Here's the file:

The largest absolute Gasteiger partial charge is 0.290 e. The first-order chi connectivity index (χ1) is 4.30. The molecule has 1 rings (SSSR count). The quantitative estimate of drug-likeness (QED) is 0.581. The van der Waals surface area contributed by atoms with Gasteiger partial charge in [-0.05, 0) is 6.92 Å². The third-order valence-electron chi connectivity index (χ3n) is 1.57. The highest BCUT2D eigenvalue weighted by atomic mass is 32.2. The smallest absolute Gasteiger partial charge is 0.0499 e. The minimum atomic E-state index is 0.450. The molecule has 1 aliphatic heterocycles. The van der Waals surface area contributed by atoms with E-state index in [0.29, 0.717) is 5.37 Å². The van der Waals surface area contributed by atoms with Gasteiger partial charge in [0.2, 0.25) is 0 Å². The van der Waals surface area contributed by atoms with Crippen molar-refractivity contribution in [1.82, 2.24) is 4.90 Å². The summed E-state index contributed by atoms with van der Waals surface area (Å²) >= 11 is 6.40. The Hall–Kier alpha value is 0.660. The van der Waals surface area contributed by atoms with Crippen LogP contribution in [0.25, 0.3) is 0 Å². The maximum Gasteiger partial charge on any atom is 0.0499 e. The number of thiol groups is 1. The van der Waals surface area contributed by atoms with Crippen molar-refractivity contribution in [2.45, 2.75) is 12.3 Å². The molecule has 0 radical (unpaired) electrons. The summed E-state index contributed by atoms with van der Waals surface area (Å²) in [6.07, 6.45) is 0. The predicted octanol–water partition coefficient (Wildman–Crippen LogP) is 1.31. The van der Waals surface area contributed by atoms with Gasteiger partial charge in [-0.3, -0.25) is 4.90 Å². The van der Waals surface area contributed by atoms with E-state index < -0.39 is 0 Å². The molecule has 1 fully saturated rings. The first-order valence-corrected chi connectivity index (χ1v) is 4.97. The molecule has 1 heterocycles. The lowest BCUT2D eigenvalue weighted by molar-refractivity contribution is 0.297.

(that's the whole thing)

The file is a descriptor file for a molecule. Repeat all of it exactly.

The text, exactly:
The largest absolute Gasteiger partial charge is 0.290 e. The first-order chi connectivity index (χ1) is 4.30. The molecule has 1 rings (SSSR count). The quantitative estimate of drug-likeness (QED) is 0.581. The van der Waals surface area contributed by atoms with Gasteiger partial charge in [-0.05, 0) is 6.92 Å². The third-order valence-electron chi connectivity index (χ3n) is 1.57. The highest BCUT2D eigenvalue weighted by atomic mass is 32.2. The smallest absolute Gasteiger partial charge is 0.0499 e. The minimum atomic E-state index is 0.450. The molecule has 1 aliphatic heterocycles. The van der Waals surface area contributed by atoms with E-state index in [0.29, 0.717) is 5.37 Å². The van der Waals surface area contributed by atoms with Gasteiger partial charge in [0.2, 0.25) is 0 Å². The van der Waals surface area contributed by atoms with Crippen molar-refractivity contribution in [1.82, 2.24) is 4.90 Å². The summed E-state index contributed by atoms with van der Waals surface area (Å²) >= 11 is 6.40. The Hall–Kier alpha value is 0.660. The van der Waals surface area contributed by atoms with Crippen LogP contribution in [0.25, 0.3) is 0 Å². The maximum Gasteiger partial charge on any atom is 0.0499 e. The number of thiol groups is 1. The van der Waals surface area contributed by atoms with Crippen molar-refractivity contribution in [2.45, 2.75) is 12.3 Å². The molecule has 0 radical (unpaired) electrons. The summed E-state index contributed by atoms with van der Waals surface area (Å²) in [6.07, 6.45) is 0. The predicted octanol–water partition coefficient (Wildman–Crippen LogP) is 1.31. The van der Waals surface area contributed by atoms with Gasteiger partial charge in [-0.3, -0.25) is 4.90 Å². The van der Waals surface area contributed by atoms with E-state index < -0.39 is 0 Å². The molecule has 1 fully saturated rings. The first-order valence-corrected chi connectivity index (χ1v) is 4.97. The molecule has 1 heterocycles. The lowest BCUT2D eigenvalue weighted by molar-refractivity contribution is 0.297.